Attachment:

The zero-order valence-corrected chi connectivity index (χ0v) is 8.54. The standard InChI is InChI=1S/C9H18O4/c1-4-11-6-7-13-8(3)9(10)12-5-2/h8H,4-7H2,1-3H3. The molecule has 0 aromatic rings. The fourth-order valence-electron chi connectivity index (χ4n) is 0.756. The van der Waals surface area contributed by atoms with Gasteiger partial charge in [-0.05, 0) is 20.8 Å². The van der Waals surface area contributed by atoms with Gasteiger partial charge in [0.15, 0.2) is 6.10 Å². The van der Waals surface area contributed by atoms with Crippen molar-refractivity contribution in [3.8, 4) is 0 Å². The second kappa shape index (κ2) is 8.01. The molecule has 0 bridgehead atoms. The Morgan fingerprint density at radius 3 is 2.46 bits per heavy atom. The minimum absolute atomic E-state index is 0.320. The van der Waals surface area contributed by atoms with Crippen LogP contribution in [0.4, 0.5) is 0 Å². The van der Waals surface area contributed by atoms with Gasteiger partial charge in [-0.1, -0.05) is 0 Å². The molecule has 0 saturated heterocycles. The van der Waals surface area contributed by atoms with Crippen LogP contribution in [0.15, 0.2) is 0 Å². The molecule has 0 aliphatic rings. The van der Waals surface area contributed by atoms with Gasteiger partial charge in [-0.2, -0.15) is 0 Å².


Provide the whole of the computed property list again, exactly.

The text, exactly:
The zero-order valence-corrected chi connectivity index (χ0v) is 8.54. The standard InChI is InChI=1S/C9H18O4/c1-4-11-6-7-13-8(3)9(10)12-5-2/h8H,4-7H2,1-3H3. The molecule has 0 aromatic rings. The fourth-order valence-electron chi connectivity index (χ4n) is 0.756. The van der Waals surface area contributed by atoms with Gasteiger partial charge in [-0.05, 0) is 20.8 Å². The van der Waals surface area contributed by atoms with Gasteiger partial charge in [0.15, 0.2) is 6.10 Å². The van der Waals surface area contributed by atoms with Crippen molar-refractivity contribution in [3.8, 4) is 0 Å². The second kappa shape index (κ2) is 8.01. The molecule has 0 bridgehead atoms. The Morgan fingerprint density at radius 3 is 2.46 bits per heavy atom. The minimum absolute atomic E-state index is 0.320. The van der Waals surface area contributed by atoms with Crippen LogP contribution in [0.4, 0.5) is 0 Å². The van der Waals surface area contributed by atoms with Gasteiger partial charge in [-0.1, -0.05) is 0 Å². The molecule has 0 saturated heterocycles. The van der Waals surface area contributed by atoms with Crippen LogP contribution in [0.15, 0.2) is 0 Å². The molecule has 0 aliphatic rings. The van der Waals surface area contributed by atoms with Gasteiger partial charge in [-0.2, -0.15) is 0 Å².